Grown-Up Book of the Month (February 2020)

When I wrote Gathering Great Goals for 2020 last month, my first resolution for the new year (2020) was to read one grown-up book per month. This is quite a lofty goal for me, because last year I succeeded in reading only one book that didn’t fit into the Children’s Literature genre, The Life-Changing Magic of Tidying Up by Marie Kondo.

I’m on track with my goal and finished The Lifegiving Home: Creating a Place of Belonging and Becoming by Sally & Sarah Clarkson in January. Here’s a quote from the book that sums up the theme and content.

The point of home is to be a refuge for the soul, a place where beauty can be encountered, truth told, goodness touched and known. (pg. 181)

Now, it’s February and Valentine’s Day is right around the corner. I’ve got love on my mind. This month I’m going to try and read The Five Love Languages of Children by Gary Chapman & Ross Campbell.

📚 If anyone wants to join me in reading this book please do so. I’d love to hear your thoughts about the book in the comments below!

📚 Have you read any of The Five Love Languages books by Gary Chapman? If so, what did you think?

19 thoughts on “Grown-Up Book of the Month (February 2020)

  1. I read the same book for January that you did! My second book is Treasure in the West. Technically it would count as like middle grade or junior high biography but I don’t have any middle graders so I’m totally reading it just for me 😉 I like books for this age group better than a lot of adult “fun” reading because it’s cleaner.

    Liked by 1 person

    1. You are an inspiring reader! How many books did you read last year? I can’t remember the exact number, but I know it was one of the reasons that I made reading more books one of my 2020 goals! I need to figure out how to friend you on Goodreads!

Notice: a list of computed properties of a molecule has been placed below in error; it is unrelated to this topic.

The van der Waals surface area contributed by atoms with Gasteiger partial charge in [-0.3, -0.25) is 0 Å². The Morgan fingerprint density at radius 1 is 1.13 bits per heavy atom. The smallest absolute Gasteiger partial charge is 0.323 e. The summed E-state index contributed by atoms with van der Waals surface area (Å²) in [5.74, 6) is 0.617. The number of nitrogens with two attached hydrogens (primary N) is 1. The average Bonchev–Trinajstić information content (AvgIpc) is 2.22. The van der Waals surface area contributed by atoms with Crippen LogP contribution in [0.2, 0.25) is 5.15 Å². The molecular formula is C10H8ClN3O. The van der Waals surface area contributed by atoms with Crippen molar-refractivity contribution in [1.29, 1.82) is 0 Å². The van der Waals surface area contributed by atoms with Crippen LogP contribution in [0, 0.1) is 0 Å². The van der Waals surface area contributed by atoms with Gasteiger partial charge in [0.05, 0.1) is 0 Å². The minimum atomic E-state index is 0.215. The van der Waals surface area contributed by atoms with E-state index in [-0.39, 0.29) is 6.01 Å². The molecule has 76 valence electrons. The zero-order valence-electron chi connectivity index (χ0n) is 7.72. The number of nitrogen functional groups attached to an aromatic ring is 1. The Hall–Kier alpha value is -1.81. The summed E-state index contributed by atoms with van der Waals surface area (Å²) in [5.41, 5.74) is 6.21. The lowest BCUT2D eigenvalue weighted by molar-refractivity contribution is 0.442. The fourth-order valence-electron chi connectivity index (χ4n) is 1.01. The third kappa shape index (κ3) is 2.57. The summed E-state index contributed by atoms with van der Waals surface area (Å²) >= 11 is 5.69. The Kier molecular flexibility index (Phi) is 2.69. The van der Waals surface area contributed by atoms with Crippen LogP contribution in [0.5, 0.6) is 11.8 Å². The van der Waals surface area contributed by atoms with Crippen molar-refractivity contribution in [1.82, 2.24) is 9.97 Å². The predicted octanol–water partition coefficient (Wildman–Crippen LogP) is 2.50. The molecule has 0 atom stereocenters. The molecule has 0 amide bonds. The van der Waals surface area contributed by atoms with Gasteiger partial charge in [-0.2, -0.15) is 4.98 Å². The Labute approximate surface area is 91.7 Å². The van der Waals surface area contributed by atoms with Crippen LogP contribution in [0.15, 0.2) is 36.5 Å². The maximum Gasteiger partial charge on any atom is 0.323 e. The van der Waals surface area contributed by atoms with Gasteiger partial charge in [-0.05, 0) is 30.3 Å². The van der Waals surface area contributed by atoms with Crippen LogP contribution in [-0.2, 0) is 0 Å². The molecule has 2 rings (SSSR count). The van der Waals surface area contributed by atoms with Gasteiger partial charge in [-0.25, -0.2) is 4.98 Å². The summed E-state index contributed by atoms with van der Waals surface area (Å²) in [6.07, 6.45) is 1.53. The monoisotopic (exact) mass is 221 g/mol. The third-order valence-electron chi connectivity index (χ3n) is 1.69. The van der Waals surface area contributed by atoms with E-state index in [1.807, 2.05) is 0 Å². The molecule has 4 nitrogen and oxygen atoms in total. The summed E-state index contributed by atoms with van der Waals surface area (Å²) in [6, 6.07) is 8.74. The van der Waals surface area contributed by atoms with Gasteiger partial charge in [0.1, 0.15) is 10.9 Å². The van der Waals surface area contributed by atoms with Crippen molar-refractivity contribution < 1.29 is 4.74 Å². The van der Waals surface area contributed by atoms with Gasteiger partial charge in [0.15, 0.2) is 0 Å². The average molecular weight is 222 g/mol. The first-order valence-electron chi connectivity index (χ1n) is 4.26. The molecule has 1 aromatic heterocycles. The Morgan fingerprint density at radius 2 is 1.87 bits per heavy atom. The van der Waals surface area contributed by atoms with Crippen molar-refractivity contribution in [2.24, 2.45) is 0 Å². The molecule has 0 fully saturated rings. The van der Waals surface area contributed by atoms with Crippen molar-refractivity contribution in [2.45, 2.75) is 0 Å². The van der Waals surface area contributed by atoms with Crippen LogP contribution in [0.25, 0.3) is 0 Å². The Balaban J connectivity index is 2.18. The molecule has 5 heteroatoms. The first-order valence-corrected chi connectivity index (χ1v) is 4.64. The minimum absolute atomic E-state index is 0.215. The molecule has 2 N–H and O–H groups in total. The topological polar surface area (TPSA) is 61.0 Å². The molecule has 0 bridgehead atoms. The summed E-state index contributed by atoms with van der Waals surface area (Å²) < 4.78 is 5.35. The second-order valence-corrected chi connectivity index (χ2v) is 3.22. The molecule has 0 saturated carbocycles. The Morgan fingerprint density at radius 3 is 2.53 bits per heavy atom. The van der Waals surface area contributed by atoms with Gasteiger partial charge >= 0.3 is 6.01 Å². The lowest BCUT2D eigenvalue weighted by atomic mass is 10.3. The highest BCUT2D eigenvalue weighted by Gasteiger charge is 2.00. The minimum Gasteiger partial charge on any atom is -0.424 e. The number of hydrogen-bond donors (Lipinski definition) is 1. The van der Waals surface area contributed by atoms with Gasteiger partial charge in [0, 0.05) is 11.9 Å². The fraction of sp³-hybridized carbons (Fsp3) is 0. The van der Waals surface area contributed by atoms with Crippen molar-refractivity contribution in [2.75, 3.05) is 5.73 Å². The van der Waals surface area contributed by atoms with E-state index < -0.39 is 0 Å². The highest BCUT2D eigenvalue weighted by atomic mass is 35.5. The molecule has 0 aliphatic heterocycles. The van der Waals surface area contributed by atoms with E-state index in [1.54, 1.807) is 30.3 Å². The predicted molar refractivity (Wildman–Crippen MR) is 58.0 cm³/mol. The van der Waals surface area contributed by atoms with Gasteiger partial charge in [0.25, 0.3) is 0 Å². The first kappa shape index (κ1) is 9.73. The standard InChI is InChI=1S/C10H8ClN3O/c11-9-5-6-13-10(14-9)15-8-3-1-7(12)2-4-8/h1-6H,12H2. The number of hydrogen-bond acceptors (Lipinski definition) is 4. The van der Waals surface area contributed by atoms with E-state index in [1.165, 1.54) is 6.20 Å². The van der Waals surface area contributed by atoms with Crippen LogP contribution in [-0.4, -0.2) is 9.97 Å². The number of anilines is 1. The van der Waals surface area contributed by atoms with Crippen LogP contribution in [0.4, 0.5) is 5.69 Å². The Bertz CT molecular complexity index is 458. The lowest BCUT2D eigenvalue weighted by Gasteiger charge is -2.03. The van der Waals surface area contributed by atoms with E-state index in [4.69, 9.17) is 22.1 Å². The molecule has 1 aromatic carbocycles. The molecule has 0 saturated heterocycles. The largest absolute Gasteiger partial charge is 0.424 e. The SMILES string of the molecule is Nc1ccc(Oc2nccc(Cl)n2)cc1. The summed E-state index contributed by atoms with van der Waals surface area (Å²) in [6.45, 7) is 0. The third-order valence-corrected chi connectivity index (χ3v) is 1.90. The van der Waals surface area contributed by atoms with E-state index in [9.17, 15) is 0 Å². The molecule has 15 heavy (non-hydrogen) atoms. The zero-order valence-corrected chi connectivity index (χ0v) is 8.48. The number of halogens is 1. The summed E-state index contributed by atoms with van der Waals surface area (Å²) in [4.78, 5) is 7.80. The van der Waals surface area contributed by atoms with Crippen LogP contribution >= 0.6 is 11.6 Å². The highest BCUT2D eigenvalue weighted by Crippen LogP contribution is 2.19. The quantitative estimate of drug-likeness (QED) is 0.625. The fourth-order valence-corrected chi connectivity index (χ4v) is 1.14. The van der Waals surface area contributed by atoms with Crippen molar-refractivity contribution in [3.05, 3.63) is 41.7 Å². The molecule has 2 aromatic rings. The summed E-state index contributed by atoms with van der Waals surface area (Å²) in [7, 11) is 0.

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  2. Definitely the Mitford series, Years ago I read The 5 Love Languages. I wish I could retain what I read but I remember at that time I thought it was kind of deep.

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  3. David read the 5 love languages (not for kids, just regular). He shared a summary for me, and I see it all in our kids – they are grown. I get it too, I love talk and touch and so does David and that is when I feel we love best when we are doing that. I was married previously, my ex could go weeks without talking at all, it was just who he was – it was a real problem for us. He was a buy/$ guy. Buy him a gift, he felt love, but would probably never even say thank you, because that was talking. When we first met, he talked, but as the marriage continued he stopped. Even now if he sees the kids, they tell me they sit in silence and he buys them dinner and a small gift. Weird how love languages are so different.

    Liked by 1 person

    1. It’s a very interesting concept! It makes a lot of sense. The kids version suggests learning to speak all the languages since children are still developing and may need different languages more at some times and other languages more at other times. I probably should’ve read the regular book first. I’ve been trying to give my husband a summary and figure out our love languages too!

      Liked by 1 person

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